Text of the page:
There were honors in it for all at the fourth edition of the Frank Budd Meet, named for the noted Budd, who went from three-sport stardom at Asbury Park High School in the late 1950s; to Villanova University, where he made the 1960 USA Olympic team and set world sprint records, and then to the NFL and Canadian Football League.
On Aug. 12, his doctor cleared him to play football this year, eliciting a huge sigh of relief from his teammates and coaches.
Seeking a bigger stage the following week, Nelson ventured south to the USA Track and Field National Junior Olympics in Greensboro, NC and came through with a third-place finish in the Intermediate Boys 3000-meter final, running 8:58.97 on another very warm day.
“Well, you keep it up and you’ll get the recognition, too,” Wilson told Nelson.
“He really came in here and put the time in,’’ Gibson said. “We worked together every day, and he worked hard. He really wanted to get back.’’
Sure enough, they came through as winners again in the four-lap race.
“I want to be in the newspapers, too, like you,” said Nelson to Wilson, who has already gained heaps of local, state and national recognition for her freshman year exploits at Neptune.
Soleo said he still has no feeling in the pinkie on his left hand, and he wears a black brace over his arm while playing to prevent further injury or hyperextension of his arm. The real test will come when he takes a helmet blast to his arm during a game or a hard tackle from that side. Soleo has the size to run over opposing defenders and does not shy away from contact, so he does not want ball security to become an issue.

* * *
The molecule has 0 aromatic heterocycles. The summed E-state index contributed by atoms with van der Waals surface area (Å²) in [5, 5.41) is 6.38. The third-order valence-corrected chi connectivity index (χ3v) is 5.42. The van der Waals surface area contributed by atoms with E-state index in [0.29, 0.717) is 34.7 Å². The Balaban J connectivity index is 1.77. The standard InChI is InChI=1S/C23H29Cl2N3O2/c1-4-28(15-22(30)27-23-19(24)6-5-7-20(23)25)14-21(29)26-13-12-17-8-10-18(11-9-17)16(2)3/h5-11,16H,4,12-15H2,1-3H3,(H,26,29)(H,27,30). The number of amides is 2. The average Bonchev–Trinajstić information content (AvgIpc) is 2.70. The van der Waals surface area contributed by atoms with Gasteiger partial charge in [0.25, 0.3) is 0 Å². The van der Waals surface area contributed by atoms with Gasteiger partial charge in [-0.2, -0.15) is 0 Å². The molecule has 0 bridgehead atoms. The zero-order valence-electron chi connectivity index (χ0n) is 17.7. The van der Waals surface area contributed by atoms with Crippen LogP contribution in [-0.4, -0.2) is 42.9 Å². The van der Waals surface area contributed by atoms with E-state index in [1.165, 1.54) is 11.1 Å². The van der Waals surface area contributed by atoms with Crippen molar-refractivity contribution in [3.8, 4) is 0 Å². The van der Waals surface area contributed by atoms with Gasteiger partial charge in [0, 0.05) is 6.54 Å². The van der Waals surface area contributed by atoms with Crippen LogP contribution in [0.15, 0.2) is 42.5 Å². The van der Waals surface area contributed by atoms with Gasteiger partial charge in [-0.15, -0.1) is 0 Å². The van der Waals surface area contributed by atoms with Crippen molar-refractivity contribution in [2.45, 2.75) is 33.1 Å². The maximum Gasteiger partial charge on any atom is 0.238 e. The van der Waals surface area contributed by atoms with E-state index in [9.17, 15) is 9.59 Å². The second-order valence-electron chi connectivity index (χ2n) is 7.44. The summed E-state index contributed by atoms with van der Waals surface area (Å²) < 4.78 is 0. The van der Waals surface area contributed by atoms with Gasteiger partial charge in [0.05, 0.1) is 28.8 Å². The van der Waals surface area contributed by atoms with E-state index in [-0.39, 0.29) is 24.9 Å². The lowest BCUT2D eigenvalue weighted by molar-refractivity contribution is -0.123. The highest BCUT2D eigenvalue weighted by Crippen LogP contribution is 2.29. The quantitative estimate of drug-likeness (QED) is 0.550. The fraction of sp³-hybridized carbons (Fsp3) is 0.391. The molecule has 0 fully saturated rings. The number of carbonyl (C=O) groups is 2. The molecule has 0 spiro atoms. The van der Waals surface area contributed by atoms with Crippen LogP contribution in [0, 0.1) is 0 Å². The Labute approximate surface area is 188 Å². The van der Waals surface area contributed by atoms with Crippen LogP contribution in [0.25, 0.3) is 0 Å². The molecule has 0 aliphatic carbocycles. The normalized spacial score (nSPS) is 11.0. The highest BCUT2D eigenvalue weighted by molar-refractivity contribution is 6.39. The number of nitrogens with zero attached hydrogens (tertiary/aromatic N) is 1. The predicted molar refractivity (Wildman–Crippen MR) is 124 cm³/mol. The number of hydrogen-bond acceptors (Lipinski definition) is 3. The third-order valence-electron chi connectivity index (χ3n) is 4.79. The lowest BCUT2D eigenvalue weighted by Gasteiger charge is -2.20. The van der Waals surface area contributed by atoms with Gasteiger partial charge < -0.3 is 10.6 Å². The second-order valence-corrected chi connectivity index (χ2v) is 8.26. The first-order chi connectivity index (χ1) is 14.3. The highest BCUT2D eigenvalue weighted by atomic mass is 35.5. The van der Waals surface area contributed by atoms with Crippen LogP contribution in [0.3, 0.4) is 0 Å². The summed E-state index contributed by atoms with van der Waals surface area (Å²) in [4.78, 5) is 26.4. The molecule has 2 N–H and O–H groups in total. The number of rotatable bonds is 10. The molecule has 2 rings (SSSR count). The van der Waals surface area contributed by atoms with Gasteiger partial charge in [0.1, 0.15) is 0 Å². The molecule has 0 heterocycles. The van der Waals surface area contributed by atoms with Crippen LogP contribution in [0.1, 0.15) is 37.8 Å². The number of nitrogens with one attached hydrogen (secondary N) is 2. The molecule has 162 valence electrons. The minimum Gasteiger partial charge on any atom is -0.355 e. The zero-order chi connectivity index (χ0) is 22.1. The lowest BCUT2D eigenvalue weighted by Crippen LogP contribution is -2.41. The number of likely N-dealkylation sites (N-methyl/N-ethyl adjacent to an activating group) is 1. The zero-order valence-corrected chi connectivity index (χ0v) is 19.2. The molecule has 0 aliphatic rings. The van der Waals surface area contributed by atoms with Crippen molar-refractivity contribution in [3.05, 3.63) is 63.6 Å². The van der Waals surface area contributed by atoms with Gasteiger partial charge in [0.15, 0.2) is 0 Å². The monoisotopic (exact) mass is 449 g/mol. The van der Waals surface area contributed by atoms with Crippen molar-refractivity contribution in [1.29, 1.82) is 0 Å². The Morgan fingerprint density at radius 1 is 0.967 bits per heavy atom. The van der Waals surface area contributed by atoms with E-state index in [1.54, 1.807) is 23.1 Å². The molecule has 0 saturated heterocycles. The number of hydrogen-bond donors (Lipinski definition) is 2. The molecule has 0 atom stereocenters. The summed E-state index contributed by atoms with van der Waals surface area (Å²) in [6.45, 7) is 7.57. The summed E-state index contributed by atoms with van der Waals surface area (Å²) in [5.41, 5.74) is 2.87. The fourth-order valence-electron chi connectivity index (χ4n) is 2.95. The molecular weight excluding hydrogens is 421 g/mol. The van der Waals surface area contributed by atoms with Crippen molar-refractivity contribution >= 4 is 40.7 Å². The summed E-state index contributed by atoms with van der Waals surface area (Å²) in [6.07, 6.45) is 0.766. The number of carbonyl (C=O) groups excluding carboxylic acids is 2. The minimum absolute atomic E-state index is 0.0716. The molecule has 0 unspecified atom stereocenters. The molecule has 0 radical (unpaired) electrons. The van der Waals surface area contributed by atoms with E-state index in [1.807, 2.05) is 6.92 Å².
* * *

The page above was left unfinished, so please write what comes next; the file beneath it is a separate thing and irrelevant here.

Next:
presenting the awards. A ppropria te ly, the me e t c a me to a c onc lus ion w ith the 4x100-me te r re la y, a nothe r of Fra nk B udd’s fa vorite e ve nts . Tre nton be a t a pa ir of A s bury Pa rk te a ms in the girls s e c tion, w hile tw o A s bury Pa rk te a ms outra n the J a c ks on te a m in the boys e ve nt. The me e t w a s orga niz e d by the B oys a nd G irls C lub of A s bury Pa rk a nd a ga me s c ommitte e he a de d by M r. J ohn M orton. Sa nc tione d by U SA Tra c k a nd Fie ld, it w a s s ta ge d in c oope ra tion w ith the Shore A thle tic C lub. Key officials included Leroy Hayes, Lester Wr i g h t J r. , L a r r y K a l b , We n d i G l a s s m a n , Elliott Denman and a crew of others. Stay t u n e d f o r p l a n s f o r t h e F r a n k B u d d Tr a c k a n d Field Meet of 2010.
“It’s a little bit tough, but I’ve found a different way of holding the ball now,’’ he said. “I hold it more like Tiki Barber up here.’’ A prominent scar that snakes from his elbow to his forearm serves as a permanent reminder of a night when a simple act turned into a near-death experience. The player with an injury so gruesome that some wondered if he would ever have use of his left arm again, let alone be able to play football, is back for his senior season. “Thank God I get to play still,’’ he said. “If it wasn’t for football, I would probably be sitting home getting fat. I don’t know what I would do if I couldn’t play. I wouldn’t be able to come to games. There would be no way.’’ Instead of a future in doubt, Soleo will be under center when the Titans kick off their season on Sept. 12 at Cardinal McCarrick. Last season, the pressure was on Soleo to replace the best quarterback in school history, four-year starter Anthony Valle, but Soleo now knows that he can overcome a lot more challenging situations than that. “I want to win games, I want to go far, and I want to get back to the playoffs this year,’’ he said. “I’m just so thankful to be back.’’
August 24 Isuue 11